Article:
The 1866-67 school year brought promise to Washington College and KA Largely because of Lee’s presidency at the school, the enrollment more than doubled to nearly 400 students. KA initiated seven more members into its group that fall. On the evening of October 17, 1866, twenty-two year-old Samuel Zenas Ammen of Fincastle, Virginia became a member of KA. Ammen was no ordinary student; because of his intellect, he was given advance standing when he arrived at Washington College, and he was a veteran of the Army of Northern Virginia and its Navy, as well. Ammen was a serious student, immaculate in appearance and precise in manner. He was very confident, and Will Scott, who bestowed nicknames on his brothers, dubbed him “Lord.” Ammen’s initiation into this early group was conducted with a revised version of the ritual first penned by Wood. It is clear from his own writings that while Ammen was certainly moved by certain parts of the ceremony, he felt that it was too brief and uninspiring. Ammen had significant fraternal experience. He had been made a Master Mason in his hometown lodge in Fincastle in 1865. As a Mason, he was well versed in organized ritual which had been refined over hundreds of years. Ammen would later say that this first ritual had “nothing to touch the imagination of initiates nor stir their fancy.” However, Ammen was inspired by the possibilities of this young fraternity and its members whom he greatly respected. He urged the society to enhance its initiation ceremonies and was soon selected by his chapter brothers to take an active role in those efforts.
In Wood’s room at Sunnyside in November 1866, Ammen and Wood discussed possibilities for a new ritual, and it was agreed that Ammen should continue the work. At Ammen’s suggestion, the chapter approved a new meaning for KA on November 23, 1866. The chapter placed its confidence in Ammen and he, along with Wood and Will Scott, was appointed to a committee to review the ritual in its entirety. In order to gather material, Ammen received Wood’s ritual, observed the chapter’s activities and listened to their collective ideals and beliefs. He was particularly impressed by an essay presented to the chapter by Wood on November 30, 1866, wherein the life of the ancient Order of Knights Templar was detailed as a model of inspiration for the group’s purpose. Ammen, Scott, and Wood conferred on several occasions, many times late into the night. Wood presented Ammen with the “papers” that he had written and Ammen preserved a few of its impressive parts and began construction of a new ritual, with a new vehicle for communicating the great theme of KA.
Nearly two decades later, Will Scott would write to Ammen, “The Ritual was all so altered, changed and improved upon, mainly by you, that we can say it underwent a complete regeneration, or new birth.” Ammen later related that Wood was completely deferential to his advanced experience with the esoteric. Indeed, Wood’s departure from school was only a few weeks away. Wood’s own correspondence with the Order over the remainder of his life indicates that he confidently left the fraternity he began under the stewardship of Ammen.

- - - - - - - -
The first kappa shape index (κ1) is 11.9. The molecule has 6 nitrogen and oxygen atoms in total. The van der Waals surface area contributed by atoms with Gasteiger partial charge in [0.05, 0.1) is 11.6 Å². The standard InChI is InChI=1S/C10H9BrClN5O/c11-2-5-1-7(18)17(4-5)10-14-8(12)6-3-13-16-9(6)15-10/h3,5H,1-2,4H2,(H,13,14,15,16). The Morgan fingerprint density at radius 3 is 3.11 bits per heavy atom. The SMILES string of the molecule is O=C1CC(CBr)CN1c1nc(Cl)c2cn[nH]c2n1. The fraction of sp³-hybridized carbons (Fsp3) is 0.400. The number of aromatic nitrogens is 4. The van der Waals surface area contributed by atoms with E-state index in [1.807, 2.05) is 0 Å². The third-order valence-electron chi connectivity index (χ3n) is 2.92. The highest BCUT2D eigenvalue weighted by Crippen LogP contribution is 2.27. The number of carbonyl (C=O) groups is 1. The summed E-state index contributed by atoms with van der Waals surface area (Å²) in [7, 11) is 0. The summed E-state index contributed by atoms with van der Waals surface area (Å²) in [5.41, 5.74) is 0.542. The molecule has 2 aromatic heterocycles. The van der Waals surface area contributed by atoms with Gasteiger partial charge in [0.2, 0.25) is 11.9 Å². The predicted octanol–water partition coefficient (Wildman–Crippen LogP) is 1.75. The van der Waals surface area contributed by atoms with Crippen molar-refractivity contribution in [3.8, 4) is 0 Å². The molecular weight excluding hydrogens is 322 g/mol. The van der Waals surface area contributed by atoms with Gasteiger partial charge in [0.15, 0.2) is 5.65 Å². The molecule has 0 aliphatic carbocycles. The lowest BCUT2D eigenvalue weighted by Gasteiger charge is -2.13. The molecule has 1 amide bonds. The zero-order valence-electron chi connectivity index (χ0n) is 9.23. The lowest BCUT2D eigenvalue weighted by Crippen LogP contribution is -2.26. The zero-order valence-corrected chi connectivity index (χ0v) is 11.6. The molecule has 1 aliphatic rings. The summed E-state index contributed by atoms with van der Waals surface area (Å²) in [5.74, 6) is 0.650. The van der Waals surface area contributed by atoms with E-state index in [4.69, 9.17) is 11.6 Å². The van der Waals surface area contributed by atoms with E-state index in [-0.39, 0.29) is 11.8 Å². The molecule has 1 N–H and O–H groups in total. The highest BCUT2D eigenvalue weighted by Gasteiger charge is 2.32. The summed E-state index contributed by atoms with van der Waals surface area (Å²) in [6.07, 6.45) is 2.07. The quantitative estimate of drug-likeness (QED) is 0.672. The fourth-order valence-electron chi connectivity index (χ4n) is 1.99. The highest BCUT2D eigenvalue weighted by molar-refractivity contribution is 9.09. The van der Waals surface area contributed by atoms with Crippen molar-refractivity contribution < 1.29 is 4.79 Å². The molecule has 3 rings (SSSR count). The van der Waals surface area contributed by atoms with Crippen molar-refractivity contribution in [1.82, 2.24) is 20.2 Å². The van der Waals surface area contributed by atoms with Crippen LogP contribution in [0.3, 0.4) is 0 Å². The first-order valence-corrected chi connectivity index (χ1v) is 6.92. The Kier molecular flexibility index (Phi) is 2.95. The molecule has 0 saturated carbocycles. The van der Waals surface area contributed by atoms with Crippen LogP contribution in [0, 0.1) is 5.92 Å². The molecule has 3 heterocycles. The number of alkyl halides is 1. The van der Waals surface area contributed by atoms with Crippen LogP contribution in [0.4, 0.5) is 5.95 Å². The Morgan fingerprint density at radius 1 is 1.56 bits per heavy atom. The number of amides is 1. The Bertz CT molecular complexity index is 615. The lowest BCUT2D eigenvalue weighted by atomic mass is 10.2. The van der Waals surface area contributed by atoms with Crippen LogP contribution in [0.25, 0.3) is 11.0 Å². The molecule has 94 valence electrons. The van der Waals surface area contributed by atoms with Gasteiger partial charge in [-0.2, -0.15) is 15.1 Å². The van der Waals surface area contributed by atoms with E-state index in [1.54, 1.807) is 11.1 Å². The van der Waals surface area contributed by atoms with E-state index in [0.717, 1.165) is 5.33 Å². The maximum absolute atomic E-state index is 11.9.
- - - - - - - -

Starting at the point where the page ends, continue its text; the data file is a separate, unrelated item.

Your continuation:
Wood never hesitated to credit Ammen with transforming his K.A. “Lodge” into the Order of national prominence that it remains today. Ammen’s constant refinement of the ritual and creation of the constitution, by-laws, grip, symbols and regalia of the Order, along with his lifelong commitment ultimately earned him the title of Practical Founder of Kappa Alpha Order.
Ammen later revealed, “Material for my work was gathered from many sources – books, chapter experience and essays read at chapter meetings. During this formative period, the ruling ideas were suggested mainly by the ideas and aspirations expressed in essays of leading members. The present ritual, in fact, was not made; it grew.” It grew from a seed planted by Wood. The new ritual transformed K.A. into Kappa Alpha Order, an order of Christian knights (first inspired by Wood’s November 1866 essay to Alpha Chapter and set to work by Ammen) pledged to the highest ideals of character and personal achievement. Ammen and his Alpha Chapter brothers sought to preserve the virtues of chivalry, respect for others, honor, duty, integrity and reverence for God and woman.
Despite the milestone of establishing a solid identity and presence at Washington College, the young Order was not without the startup problems typical with most new organizations. Indeed, the brothers of Old Alpha stood at a crossroads. The chapter expelled members who violated their obligations and were not strong enough to endure growing pains. Will Scott, the chapter’s first Number I, was preparing to leave Lexington to attend seminary, and the chapter brothers had to decide whether they should keep up the effort.
One moonlit night in May 1867, Ammen and Jo Lane Stern, a recent initiate with whom he had become fast friends, were taking one of many walks they enjoyed together throughout their lives. This particular evening, they were discussing the future of their young fraternity. They paused along the way, and sat on the steps of White’s General Store, on the corner of Lexington’s Main and Nelson streets. There, they seriously contemplated the viability of Kappa Alpha and whether or not they should continue the chapter. They asked, “Shall we let the Lodge die?” Ammen well-remembered that conversation and later recalled, “The outcome was a decision to keep up the fight, and from that time on our prospects improved.” Clearly, Ammen and Stern spearheaded that effort. For that reason, Stern is appropriately given a status on par with our founders.